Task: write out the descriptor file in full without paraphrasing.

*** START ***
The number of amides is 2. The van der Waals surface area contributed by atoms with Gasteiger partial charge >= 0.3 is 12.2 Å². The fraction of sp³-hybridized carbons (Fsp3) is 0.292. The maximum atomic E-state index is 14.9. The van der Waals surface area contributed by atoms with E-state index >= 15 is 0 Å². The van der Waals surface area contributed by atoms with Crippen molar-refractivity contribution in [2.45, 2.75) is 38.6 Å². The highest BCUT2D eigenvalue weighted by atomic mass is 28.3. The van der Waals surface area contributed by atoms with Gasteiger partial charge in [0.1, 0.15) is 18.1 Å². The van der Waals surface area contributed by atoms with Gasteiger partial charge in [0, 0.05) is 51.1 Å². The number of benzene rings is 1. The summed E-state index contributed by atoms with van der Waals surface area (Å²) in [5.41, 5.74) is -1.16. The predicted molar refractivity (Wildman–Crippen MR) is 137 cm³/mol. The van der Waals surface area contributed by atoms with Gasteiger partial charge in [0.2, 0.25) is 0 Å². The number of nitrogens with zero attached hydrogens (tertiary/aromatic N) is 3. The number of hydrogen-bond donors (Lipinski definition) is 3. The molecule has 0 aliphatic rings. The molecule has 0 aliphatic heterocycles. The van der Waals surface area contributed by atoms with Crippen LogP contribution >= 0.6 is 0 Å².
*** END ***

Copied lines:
The number of amides is 2. The van der Waals surface area contributed by atoms with Gasteiger partial charge >= 0.3 is 12.2 Å². The fraction of sp³-hybridized carbons (Fsp3) is 0.292. The maximum atomic E-state index is 14.9. The van der Waals surface area contributed by atoms with E-state index >= 15 is 0 Å². The van der Waals surface area contributed by atoms with Crippen molar-refractivity contribution in [2.45, 2.75) is 38.6 Å². The highest BCUT2D eigenvalue weighted by atomic mass is 28.3. The van der Waals surface area contributed by atoms with Gasteiger partial charge in [0.1, 0.15) is 18.1 Å². The van der Waals surface area contributed by atoms with Gasteiger partial charge in [0, 0.05) is 51.1 Å². The number of benzene rings is 1. The summed E-state index contributed by atoms with van der Waals surface area (Å²) in [5.41, 5.74) is -1.16. The predicted molar refractivity (Wildman–Crippen MR) is 137 cm³/mol. The van der Waals surface area contributed by atoms with Gasteiger partial charge in [0.2, 0.25) is 0 Å². The number of nitrogens with zero attached hydrogens (tertiary/aromatic N) is 3. The number of hydrogen-bond donors (Lipinski definition) is 3. The molecule has 0 aliphatic rings. The molecule has 0 aliphatic heterocycles. The van der Waals surface area contributed by atoms with Crippen LogP contribution >= 0.6 is 0 Å².